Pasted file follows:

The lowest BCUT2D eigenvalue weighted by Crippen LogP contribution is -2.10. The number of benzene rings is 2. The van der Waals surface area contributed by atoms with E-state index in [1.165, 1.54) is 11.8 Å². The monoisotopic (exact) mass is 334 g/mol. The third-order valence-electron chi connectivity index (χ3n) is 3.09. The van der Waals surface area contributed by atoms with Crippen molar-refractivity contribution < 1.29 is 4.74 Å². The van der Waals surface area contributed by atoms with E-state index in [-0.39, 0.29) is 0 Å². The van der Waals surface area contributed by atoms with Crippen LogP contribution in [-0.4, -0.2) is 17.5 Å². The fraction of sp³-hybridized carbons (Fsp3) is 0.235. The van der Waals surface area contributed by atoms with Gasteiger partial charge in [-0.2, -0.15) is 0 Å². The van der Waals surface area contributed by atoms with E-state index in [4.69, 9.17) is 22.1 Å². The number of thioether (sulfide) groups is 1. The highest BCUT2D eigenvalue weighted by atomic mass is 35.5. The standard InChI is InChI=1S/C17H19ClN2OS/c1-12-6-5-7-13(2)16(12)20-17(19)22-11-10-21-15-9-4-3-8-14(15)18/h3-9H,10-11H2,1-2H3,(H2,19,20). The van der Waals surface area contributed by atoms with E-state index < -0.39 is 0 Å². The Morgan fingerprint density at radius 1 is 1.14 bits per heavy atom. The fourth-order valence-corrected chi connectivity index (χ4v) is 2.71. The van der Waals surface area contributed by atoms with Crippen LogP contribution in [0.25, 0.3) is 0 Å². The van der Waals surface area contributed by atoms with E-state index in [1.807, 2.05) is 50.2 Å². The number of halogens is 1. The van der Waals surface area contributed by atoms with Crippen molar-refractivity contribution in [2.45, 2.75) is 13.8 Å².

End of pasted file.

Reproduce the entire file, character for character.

The lowest BCUT2D eigenvalue weighted by Crippen LogP contribution is -2.10. The number of benzene rings is 2. The van der Waals surface area contributed by atoms with E-state index in [1.165, 1.54) is 11.8 Å². The monoisotopic (exact) mass is 334 g/mol. The third-order valence-electron chi connectivity index (χ3n) is 3.09. The van der Waals surface area contributed by atoms with Crippen molar-refractivity contribution < 1.29 is 4.74 Å². The van der Waals surface area contributed by atoms with E-state index in [-0.39, 0.29) is 0 Å². The van der Waals surface area contributed by atoms with Crippen LogP contribution in [-0.4, -0.2) is 17.5 Å². The fraction of sp³-hybridized carbons (Fsp3) is 0.235. The van der Waals surface area contributed by atoms with Gasteiger partial charge in [-0.2, -0.15) is 0 Å². The van der Waals surface area contributed by atoms with E-state index in [4.69, 9.17) is 22.1 Å². The number of thioether (sulfide) groups is 1. The highest BCUT2D eigenvalue weighted by atomic mass is 35.5. The standard InChI is InChI=1S/C17H19ClN2OS/c1-12-6-5-7-13(2)16(12)20-17(19)22-11-10-21-15-9-4-3-8-14(15)18/h3-9H,10-11H2,1-2H3,(H2,19,20). The van der Waals surface area contributed by atoms with E-state index < -0.39 is 0 Å². The Morgan fingerprint density at radius 1 is 1.14 bits per heavy atom. The fourth-order valence-corrected chi connectivity index (χ4v) is 2.71. The van der Waals surface area contributed by atoms with Crippen LogP contribution in [0.25, 0.3) is 0 Å². The van der Waals surface area contributed by atoms with E-state index in [1.807, 2.05) is 50.2 Å². The number of halogens is 1. The van der Waals surface area contributed by atoms with Crippen molar-refractivity contribution in [2.45, 2.75) is 13.8 Å².